See a colourful slideshow from some of Zyg Gregorek's memorable fishing expeditions.
Zyg Gregorek, 65, is the first recreational fisherman anywhere to catch all 27 species in the three so-called "royal slams" set by the International Game Fish Association (IGFA) – hooking nine species of shark, including the great white, ten of billfish and eight of tuna.
His journey has taken him to some of the most remote corners of the world: from South Africa to Australia, Mauritius and the Galapagos Islands, and from America, Madeira and Ascension Island to Mozambique.
Mr Gregorek, who caught his first shark, a 40lb blue, off the coast at Padstow in Cornwall, completed his royal slams when he landed a 200lb thresher shark off San Diego – a species he had been trying to catch since 2004.
Rob Kramer, president of Florida-based IGFA, described Mr Gregorek's achievement as "totally unique". He said: "To achieve one royal slam is impressive but to get all three is unheard of. He is the first and maybe the last. These awards are considered the big one – the Holy Grail. They are spectacular – travelling to exotic places and chasing a specific species of fish."
Mr Kramer stressed: "It is not about luck – you have to research, to know exactly where to go and when. Zyg is, by definition, the world's greatest fisherman."
Mr Gregorek, of Halwill in Devon, admitted: "It's cost a bomb but was worth it in the end. To complete all three slams is the culmination of many years' work and the end of a personal journey.
"I've had a fair few scrapes to get there. I've had many a run-in with the authorities. I've had guns pointed at me and had a scrape with a poisonous snake on more than one occasion.
"In Australia, I cracked ribs after an altercation with branches, resulting in an impromptu swim in crocodile-infested waters.
"I caught a black marlin in Mozambique and when I jumped in to celebrate, I cut my leg on the propeller."
The biggest fish he caught was a 1,300lb great white shark off South Africa in 2000. He explained: "Some sharks you catch by accident while fishing for other things but some were more targeted. The great white was a specific target in South Africa."
He added: "It has been very humbling at times. Some of the crews who helped me have been very poor. In Mozambique, the crew asked me if they could keep my catches because they were big enough to feed their entire village."
Barry Scholes, of the Scottish Federation of Sea Anglers, said: "It is a fantastic achievement. Anybody who pursues record fish and dedicates their time to doing that is involved in one of the purest forms of the sport."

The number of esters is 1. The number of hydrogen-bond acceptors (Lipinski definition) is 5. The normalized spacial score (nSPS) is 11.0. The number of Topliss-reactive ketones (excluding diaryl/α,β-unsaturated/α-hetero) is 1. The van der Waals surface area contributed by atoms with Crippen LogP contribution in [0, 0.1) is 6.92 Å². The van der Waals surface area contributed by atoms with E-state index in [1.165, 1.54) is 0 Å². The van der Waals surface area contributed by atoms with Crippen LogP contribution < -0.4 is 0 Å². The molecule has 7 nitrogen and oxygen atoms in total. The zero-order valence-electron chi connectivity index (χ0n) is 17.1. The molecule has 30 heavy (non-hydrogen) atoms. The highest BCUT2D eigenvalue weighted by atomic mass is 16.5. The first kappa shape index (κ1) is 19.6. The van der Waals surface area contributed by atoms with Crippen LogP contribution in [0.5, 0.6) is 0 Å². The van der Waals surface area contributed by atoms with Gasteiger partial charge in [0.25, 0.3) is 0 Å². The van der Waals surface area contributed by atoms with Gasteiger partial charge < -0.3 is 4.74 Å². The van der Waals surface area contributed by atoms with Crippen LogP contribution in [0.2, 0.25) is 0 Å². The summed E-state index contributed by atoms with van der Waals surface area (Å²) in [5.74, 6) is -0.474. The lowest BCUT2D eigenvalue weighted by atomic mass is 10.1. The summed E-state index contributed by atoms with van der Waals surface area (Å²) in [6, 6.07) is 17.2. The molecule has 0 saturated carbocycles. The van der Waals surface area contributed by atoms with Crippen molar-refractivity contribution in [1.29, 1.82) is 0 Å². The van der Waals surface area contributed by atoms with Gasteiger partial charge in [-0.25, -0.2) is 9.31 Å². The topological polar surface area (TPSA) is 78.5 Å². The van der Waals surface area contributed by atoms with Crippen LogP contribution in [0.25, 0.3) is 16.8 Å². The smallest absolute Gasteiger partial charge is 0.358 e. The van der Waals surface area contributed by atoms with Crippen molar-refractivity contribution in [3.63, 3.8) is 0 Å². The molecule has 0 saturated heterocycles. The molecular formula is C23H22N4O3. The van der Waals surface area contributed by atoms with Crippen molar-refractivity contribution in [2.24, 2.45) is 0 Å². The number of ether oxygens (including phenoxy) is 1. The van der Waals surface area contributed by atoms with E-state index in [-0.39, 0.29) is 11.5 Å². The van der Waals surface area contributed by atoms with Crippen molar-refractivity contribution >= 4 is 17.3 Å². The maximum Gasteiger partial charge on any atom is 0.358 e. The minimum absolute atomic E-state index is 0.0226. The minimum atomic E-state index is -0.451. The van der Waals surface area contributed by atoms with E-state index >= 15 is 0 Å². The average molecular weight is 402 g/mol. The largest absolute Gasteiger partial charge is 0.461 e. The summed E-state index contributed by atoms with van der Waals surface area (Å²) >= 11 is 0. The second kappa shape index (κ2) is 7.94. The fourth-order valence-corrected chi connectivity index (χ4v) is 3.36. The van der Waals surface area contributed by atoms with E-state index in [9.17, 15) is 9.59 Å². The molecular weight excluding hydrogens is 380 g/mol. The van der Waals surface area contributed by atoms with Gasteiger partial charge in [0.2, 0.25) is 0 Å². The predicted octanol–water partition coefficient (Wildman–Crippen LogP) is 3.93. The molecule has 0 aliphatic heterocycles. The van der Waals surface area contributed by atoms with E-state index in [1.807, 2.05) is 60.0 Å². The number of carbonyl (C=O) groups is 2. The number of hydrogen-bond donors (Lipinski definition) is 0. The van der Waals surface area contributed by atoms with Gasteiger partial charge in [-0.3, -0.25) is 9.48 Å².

The shark royal slam consists of the blue, hammerhead, mako, thresher, tiger, white, tope, whaler and porbeagle. The billfish royal slam consists of the Atlantic and Pacific sailfish, Atlantic and Pacific blue marlin, black marlin, striped marlin, white marlin, swordfish and spearfish.
The tuna royal slam comprises the Atlantic and Pacific bigeye, blackfin, bluefin, dogtooth, longtail, skipjack, southern bluefin and yellowfin.
HE IS well known in angling circles but eccentric "shark hunter" Zyg Gregorek came to national attention last year when he pledged to catch a great white shark that had been pictured off the coast of Cornwall at the height of the tourist season.
"I've been fishing for these monsters off Cornwall for ten years because I know they are there," he told one newspaper.
"It's only a matter of time before I catch this fish."
His enthusiasm may have been dampened when it turned out the picture was a fake – the shark had actually been photographed off the coast of South Africa.
Mr Gregorek, variously described as a Polish fisherman, angling club owner and winemaker, also claims to speak three languages.
Basking shark boom makes waves around Hebrides
THE number of basking sharks around the Hebrides has more than doubled in the past five years, research has shown.
The Hebridean Whale and Dolphin Trust's research suggests their numbers have risen from fewer than 100 in 2003 to 250 last year.
Particular hot spots are the west coast of Mull, the sea around the islands of Tiree and Coll and the Small Isles.
The season for spotting basking sharks usually runs from about May until autumn and they have already been spotted this year.
Susannah Calderan, biodiversity officer for the trust, thinks it could be due to an increase in food supply, or due to greater protection afforded the animals in recent years.
"We have a good population of basking sharks that seem to be thriving and this is a really good time to be seeing them.
"We think they are on the increase but it's difficult to say if it's a long-term trend or a blip.
"There is clearly good food around here for them. Also, until recently they were fished for. They are protected now, so some population recovery may be going on."
They are world's second largest fish after the whale shark, growing to 36ft long.